I get the feeling I was born on the wrong continent.
An excerpt from Thomas King’s latest book, The Inconvenient Indian.
No, it’s not a trick question. And I’m not being sarcastic. Native history in North America as writ has never really been about Native people. It’s been about Whites and their needs and desires. What Native peoples wanted has never been a vital concern, has never been a political or social priority.
The Lakota didn’t want Europeans in the Black Hills, but Whites wanted the gold that was there. The Cherokee didn’t want to move from Georgia to Indian Territory (Oklahoma), but Whites wanted the land. The Cree of Quebec weren’t at all keen on vacating their homes to make way for the Great Whale project, but there’s excellent money in hydroelectric power. The California Indians did not asked to be enslaved by the Franciscans and forced to build that order’s missions.
A month ago, Leah was having regular contractions after I got home from work. I started timing and tweeting them. Within minutes, Leah told me that there was to be a social media blackout until she said otherwise. I stumbled upon some wisdom and agreed to her terms. Look, I’m not saying she shot lightning from her eyes, but I’m not saying she didn’t either.
The contractions set a regular beat, so I was pretty sure it was time to go to the hospital. Leah was getting ready and I had already packed the car so I poured two glasses of water and set them on the kitchen counter. My idea was to sit down, drink some water and discuss whether it was time to go to the hospital like adults. And then I waited. And waited. And waited some more. Leah will argue with me, but she’s the slowest person ever (with and without contractions and being 9 months pregnant).
By the time Leah finally got downstairs and was actually ready to go there was no time to discuss things like adults. I had already entered full panic mode while I was waiting alone and I was no longer interested in discussing anything like an adult. Look, I’m not saying I shot lightning from my eyes, but I’m not saying I didn’t either. It was time to go.
We were off and the next morning, some time after 9AM, Olivia was born. Maybe at some point in the future I’ll write what those 20+ hours were like, but not today. There was very little sleep, plenty of stress and a circus of constant activity. It is mostly a blur.
Later in the afternoon, once we were in a room and settled, I went home to sleep for a couple hours. When I got back into the house, one of the first things I saw were the two glasses of water I poured the previous night. Untouched. Still waiting for the adult conversation to begin.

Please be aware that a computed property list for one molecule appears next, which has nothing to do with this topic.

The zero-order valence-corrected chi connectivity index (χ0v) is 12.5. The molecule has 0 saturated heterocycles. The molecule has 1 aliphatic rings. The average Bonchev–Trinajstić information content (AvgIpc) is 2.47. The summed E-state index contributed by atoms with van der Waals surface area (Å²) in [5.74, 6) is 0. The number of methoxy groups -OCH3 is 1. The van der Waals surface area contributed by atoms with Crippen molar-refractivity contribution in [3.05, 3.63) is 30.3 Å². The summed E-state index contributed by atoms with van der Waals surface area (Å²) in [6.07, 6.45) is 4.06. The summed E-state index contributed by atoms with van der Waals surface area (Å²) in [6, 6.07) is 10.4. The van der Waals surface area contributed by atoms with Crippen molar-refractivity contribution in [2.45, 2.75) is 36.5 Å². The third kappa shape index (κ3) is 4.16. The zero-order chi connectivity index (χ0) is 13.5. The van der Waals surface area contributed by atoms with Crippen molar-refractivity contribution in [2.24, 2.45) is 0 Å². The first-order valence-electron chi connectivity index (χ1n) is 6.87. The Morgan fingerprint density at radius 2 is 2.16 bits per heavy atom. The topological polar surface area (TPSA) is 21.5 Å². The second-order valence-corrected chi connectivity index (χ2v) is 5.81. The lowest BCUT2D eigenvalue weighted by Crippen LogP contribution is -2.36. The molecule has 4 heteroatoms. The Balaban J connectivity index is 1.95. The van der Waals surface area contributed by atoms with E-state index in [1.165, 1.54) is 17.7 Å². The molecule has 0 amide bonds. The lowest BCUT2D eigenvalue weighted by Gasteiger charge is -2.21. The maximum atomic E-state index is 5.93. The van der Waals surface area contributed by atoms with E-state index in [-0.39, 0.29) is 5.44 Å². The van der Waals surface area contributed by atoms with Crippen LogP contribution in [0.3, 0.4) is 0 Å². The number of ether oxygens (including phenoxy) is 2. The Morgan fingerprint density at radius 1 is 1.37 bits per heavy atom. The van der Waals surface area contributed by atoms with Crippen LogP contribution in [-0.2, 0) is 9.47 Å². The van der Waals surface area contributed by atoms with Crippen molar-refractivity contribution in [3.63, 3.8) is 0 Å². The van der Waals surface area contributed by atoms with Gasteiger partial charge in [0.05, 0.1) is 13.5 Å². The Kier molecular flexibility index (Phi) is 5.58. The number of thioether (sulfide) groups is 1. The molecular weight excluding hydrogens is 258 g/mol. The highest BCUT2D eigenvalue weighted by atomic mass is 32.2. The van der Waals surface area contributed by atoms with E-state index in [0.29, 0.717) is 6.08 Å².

It could’ve been that I was sleep deprived and just had one of the wildest nights of my life, but I stared at those glasses of water for a good five minutes. They were so familiar and I remembered pouring them, but it also seemed like a lifetime ago. Or maybe even a different person poured them and yet I didn’t really feel any different.
Being butt chugged by the ultrasound was like a big tent revival—all flash and an emotional high—but seeing my daughter born was a Copernican revelation. The solar system does not rotate around the earth, but around the sun. For Copernicus, that idea changed nothing and everything. Life on earth went on with and without noticing Copernicus’ discovery, but for some the fundamental understanding of the universe had changed.
Olivia’s birth was no tent revival—though it could be argued that the doctors spoke in tongues. All I really know is that on November 23 I was one person. On November 24 I was another person and they immediately seemed like two very different, distinct lives. Yet, I’m pretty much the exact same except some of the fundamentals have changed. First, butt chugged and now I’ve been Copernicused. I’m exhausted.
Have a good holiday everyone.
I love this article. It gave me words to feelings and thoughts I’ve been having.
The Old Testament is, in the largest sense, about the building of a temple. In the New Testament, the temple is redefined as Christ’s body, built precisely to be torn down, tortured to death and radically reconfigured. Instructions to give up all one’s money, to leave one’s family and job, not to marry, to live as spontaneously as the birds and the flowers — all these things are iterations of a powerful sense that the old ways have been overturned.
Also, I love the design and long form essays of Aeon Magazine. Really brilliant stuff.
While this is true, I think we need to ask: does anyone give a shit? As far as I can tell the answer is a resounding “no”. I say we just let this planet burn. We don’t need no water let the motherfucker burn, burn motherfucker burn.
In capitalism, prices are supposed to fluctuate. That’s why the price of gasoline (or diesel, in my case) goes up and down with demand and various world events. This is just common sense, right? So how did Coke stay at $0.05 for 70 years? Through the great depression and beyond! Check out NPR’s Planet Money podcast for the answer. And just generally check out Planet Money. For an English major like me, I was surprised to find out just how fascinating economics is. I love this podcast and economics. And I ain’t no Keynesian.